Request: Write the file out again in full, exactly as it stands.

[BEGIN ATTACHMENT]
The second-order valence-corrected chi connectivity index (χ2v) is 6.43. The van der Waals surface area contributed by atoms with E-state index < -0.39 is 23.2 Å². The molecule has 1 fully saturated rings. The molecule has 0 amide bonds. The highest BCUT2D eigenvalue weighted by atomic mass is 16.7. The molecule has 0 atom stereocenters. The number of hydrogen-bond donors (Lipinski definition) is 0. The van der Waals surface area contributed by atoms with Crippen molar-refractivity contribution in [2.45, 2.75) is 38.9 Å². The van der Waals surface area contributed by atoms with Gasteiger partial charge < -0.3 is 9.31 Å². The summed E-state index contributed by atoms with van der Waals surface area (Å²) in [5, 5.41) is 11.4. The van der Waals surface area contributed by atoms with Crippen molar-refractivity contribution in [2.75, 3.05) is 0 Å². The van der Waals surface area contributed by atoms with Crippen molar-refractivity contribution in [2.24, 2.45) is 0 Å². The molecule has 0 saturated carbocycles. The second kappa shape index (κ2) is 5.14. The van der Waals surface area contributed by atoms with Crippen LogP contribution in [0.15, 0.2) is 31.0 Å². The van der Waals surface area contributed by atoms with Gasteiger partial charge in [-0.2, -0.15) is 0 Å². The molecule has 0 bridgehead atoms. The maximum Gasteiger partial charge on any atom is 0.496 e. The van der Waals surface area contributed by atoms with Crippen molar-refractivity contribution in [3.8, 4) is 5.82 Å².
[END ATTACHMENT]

The second-order valence-corrected chi connectivity index (χ2v) is 6.43. The van der Waals surface area contributed by atoms with E-state index < -0.39 is 23.2 Å². The molecule has 1 fully saturated rings. The molecule has 0 amide bonds. The highest BCUT2D eigenvalue weighted by atomic mass is 16.7. The molecule has 0 atom stereocenters. The number of hydrogen-bond donors (Lipinski definition) is 0. The van der Waals surface area contributed by atoms with Crippen molar-refractivity contribution in [2.45, 2.75) is 38.9 Å². The van der Waals surface area contributed by atoms with Gasteiger partial charge < -0.3 is 9.31 Å². The summed E-state index contributed by atoms with van der Waals surface area (Å²) in [5, 5.41) is 11.4. The van der Waals surface area contributed by atoms with Crippen molar-refractivity contribution in [2.75, 3.05) is 0 Å². The van der Waals surface area contributed by atoms with Crippen molar-refractivity contribution in [2.24, 2.45) is 0 Å². The molecule has 0 saturated carbocycles. The second kappa shape index (κ2) is 5.14. The van der Waals surface area contributed by atoms with Crippen LogP contribution in [0.15, 0.2) is 31.0 Å². The van der Waals surface area contributed by atoms with Gasteiger partial charge in [-0.2, -0.15) is 0 Å². The molecule has 0 bridgehead atoms. The maximum Gasteiger partial charge on any atom is 0.496 e. The van der Waals surface area contributed by atoms with Crippen molar-refractivity contribution in [3.8, 4) is 5.82 Å².